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Palazzo Strozzi. Free to wander

by Luca Violo

The museum’s calendar of exhibitions features many contemporary events. Where does this need arise?

Palazzo Strozzi focuses on the continuity of its cultural proposals, alternating ancient with contemporary art. Marina Abramovic. The Cleaner, the first exhibition dedicated to a woman, which ended in January, attracted more than 180,000 visitors to Palazzo Strozzi. I’m proud to say that half of them were young people under thirty years of age – the public of the exhibitions usually consists of older people, having more time and money and a more in-depth culture. Seventy per cent of the visitors were women, which fills me with joy. Therefore, in addition to the great interest in ancient art, we felt that Florence also deserved a strong action on contemporary art, as we have shown in the last three years. Florence has always been a contemporary city thanks to the great artistic innovations that have been born here. A huge flow of tourists flock to the city, mostly quality tourism. Among other things, being in a city like Florence also brings other advantages related to the contemporary, namely the opportunity for artists to build a dialogue between past and present. In Italy, the nation of the Venice Biennale, the oldest institution of contemporary art in the world, there wasn’t a place that could offer the general public, not a niche, great contemporary events as they are abroad, and Palazzo Strozzi, in our opinion, could embody this role. There have been amazing successes, from our first major exhibition dedicated to Ai Weiwei three years ago to Marina Abramovic, who broke every visitor record, even beating Picasso, the traditional blockbusters of the exhibition market.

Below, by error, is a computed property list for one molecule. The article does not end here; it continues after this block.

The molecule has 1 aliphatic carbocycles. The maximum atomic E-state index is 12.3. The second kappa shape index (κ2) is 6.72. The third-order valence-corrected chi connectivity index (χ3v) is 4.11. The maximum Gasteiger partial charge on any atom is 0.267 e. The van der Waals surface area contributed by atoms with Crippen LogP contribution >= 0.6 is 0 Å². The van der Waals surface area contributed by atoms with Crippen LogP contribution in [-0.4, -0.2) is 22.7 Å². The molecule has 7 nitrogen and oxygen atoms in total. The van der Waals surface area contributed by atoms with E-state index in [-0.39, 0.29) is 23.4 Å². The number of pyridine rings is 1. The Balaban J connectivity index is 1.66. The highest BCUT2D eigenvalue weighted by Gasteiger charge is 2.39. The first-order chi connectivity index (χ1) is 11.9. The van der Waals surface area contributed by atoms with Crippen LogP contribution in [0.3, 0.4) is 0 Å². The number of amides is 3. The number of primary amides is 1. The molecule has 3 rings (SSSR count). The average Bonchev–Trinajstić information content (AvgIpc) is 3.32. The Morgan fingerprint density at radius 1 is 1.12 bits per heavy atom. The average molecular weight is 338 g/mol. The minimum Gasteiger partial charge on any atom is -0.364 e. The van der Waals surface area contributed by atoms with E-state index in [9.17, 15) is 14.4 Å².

What are the criteria that determine future choices?

All institutions need several years of planning, especially if we want to keep the level of quality high. I was already working on the Verrocchio exhibition five years ago, before becoming the general manager of Palazzo Strozzi.
An exhibition of contemporary art takes about two and a half years of work.
So we have at least a three-year plan, that is, our calendar is already fixed until 2022.
And this is our strength. Palazzo Strozzi does not have a collection to start from; it is our limit and at the same time our strength because we are free to wander. In this sense, we feel we have to bring the cornerstones of the contemporary scene to Florence and Italy, always choosing the artists in the most varied way possible. The only guiding thread is the absolute quality of their work.

How can you strike a balance between cultural excellence and compliance with the budget?

The consensus that has grown around Palazzo Strozzi is due to our choices, sometimes considered daring and not mainstream, but successful and with important economic repercussions. We have overcome the reduction in public funds, about half of which occurred shortly before my arrival, which required a decisive change in the system and organisation of work, at a time not easy because it actually coincided with the beginning of my term of office. Unfortunately, Italy has few economic advantages for those who invest in culture, unlike the United States, for example, which has a tax system that favours cultural fundraising. Today, Palazzo Strozzi can count on 20% of public funds, in large part of the Region and the Municipality (the owner of the building). Forty per cent comes from private funds and the extraordinary forty per cent is obtained from the sale of tickets, excellent results that are often difficult to compare with the majority of museum and exhibition institutions.

How do the artists deal with the illustrious spaces of Palazzo Strozzi?